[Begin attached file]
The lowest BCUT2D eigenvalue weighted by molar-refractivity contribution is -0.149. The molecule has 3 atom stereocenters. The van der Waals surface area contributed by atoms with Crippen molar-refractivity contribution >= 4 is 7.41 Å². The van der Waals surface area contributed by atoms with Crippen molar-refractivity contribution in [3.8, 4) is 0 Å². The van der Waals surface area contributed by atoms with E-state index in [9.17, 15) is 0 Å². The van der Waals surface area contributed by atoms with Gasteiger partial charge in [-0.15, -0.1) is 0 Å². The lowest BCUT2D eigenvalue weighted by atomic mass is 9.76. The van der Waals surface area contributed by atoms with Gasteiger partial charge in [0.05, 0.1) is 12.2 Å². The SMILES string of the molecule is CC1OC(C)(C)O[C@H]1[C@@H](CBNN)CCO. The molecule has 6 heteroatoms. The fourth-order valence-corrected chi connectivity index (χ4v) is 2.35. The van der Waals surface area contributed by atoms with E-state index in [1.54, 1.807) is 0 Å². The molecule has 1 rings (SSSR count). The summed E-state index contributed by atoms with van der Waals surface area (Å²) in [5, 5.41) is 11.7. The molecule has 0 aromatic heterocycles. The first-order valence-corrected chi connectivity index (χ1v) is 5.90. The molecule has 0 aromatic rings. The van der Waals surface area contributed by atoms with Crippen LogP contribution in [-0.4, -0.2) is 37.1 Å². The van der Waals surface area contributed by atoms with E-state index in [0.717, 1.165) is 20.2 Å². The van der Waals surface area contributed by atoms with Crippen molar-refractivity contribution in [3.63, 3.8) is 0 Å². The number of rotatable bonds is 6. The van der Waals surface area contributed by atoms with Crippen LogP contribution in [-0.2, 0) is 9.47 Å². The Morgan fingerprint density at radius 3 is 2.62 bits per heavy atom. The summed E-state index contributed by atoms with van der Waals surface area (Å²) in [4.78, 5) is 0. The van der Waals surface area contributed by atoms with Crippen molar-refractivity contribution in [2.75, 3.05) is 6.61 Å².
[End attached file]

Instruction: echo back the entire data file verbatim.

The lowest BCUT2D eigenvalue weighted by molar-refractivity contribution is -0.149. The molecule has 3 atom stereocenters. The van der Waals surface area contributed by atoms with Crippen molar-refractivity contribution >= 4 is 7.41 Å². The van der Waals surface area contributed by atoms with Crippen molar-refractivity contribution in [3.8, 4) is 0 Å². The van der Waals surface area contributed by atoms with E-state index in [9.17, 15) is 0 Å². The van der Waals surface area contributed by atoms with Gasteiger partial charge in [-0.15, -0.1) is 0 Å². The lowest BCUT2D eigenvalue weighted by atomic mass is 9.76. The van der Waals surface area contributed by atoms with Gasteiger partial charge in [0.05, 0.1) is 12.2 Å². The SMILES string of the molecule is CC1OC(C)(C)O[C@H]1[C@@H](CBNN)CCO. The molecule has 6 heteroatoms. The fourth-order valence-corrected chi connectivity index (χ4v) is 2.35. The van der Waals surface area contributed by atoms with E-state index in [1.54, 1.807) is 0 Å². The molecule has 1 rings (SSSR count). The summed E-state index contributed by atoms with van der Waals surface area (Å²) in [5, 5.41) is 11.7. The molecule has 0 aromatic heterocycles. The first-order valence-corrected chi connectivity index (χ1v) is 5.90. The molecule has 0 aromatic rings. The van der Waals surface area contributed by atoms with Crippen LogP contribution in [-0.4, -0.2) is 37.1 Å². The van der Waals surface area contributed by atoms with E-state index in [0.717, 1.165) is 20.2 Å². The van der Waals surface area contributed by atoms with Crippen molar-refractivity contribution in [3.63, 3.8) is 0 Å². The number of rotatable bonds is 6. The van der Waals surface area contributed by atoms with Crippen LogP contribution in [-0.2, 0) is 9.47 Å². The Morgan fingerprint density at radius 3 is 2.62 bits per heavy atom. The summed E-state index contributed by atoms with van der Waals surface area (Å²) in [4.78, 5) is 0. The van der Waals surface area contributed by atoms with Crippen molar-refractivity contribution in [2.75, 3.05) is 6.61 Å².